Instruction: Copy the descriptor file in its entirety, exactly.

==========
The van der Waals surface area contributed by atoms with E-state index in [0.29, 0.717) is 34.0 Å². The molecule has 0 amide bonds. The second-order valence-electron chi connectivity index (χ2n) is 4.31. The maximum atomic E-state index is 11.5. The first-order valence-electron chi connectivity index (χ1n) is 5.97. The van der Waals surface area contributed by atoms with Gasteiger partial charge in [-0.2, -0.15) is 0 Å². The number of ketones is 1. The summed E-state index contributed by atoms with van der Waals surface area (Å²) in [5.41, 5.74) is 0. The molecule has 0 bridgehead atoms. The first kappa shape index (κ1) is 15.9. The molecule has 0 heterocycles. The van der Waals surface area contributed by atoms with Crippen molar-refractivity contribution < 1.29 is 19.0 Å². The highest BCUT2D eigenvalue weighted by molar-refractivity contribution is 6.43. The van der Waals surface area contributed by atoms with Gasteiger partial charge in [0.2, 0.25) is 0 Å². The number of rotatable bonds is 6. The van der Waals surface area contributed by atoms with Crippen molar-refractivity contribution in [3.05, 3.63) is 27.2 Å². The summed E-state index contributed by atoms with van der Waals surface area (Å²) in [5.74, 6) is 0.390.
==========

The van der Waals surface area contributed by atoms with E-state index in [0.29, 0.717) is 34.0 Å². The molecule has 0 amide bonds. The second-order valence-electron chi connectivity index (χ2n) is 4.31. The maximum atomic E-state index is 11.5. The first-order valence-electron chi connectivity index (χ1n) is 5.97. The van der Waals surface area contributed by atoms with Gasteiger partial charge in [-0.2, -0.15) is 0 Å². The number of ketones is 1. The summed E-state index contributed by atoms with van der Waals surface area (Å²) in [5.41, 5.74) is 0. The molecule has 0 bridgehead atoms. The first kappa shape index (κ1) is 15.9. The molecule has 0 heterocycles. The van der Waals surface area contributed by atoms with Crippen molar-refractivity contribution < 1.29 is 19.0 Å². The highest BCUT2D eigenvalue weighted by molar-refractivity contribution is 6.43. The van der Waals surface area contributed by atoms with Gasteiger partial charge in [0.2, 0.25) is 0 Å². The number of rotatable bonds is 6. The van der Waals surface area contributed by atoms with Crippen molar-refractivity contribution in [3.05, 3.63) is 27.2 Å². The summed E-state index contributed by atoms with van der Waals surface area (Å²) in [5.74, 6) is 0.390.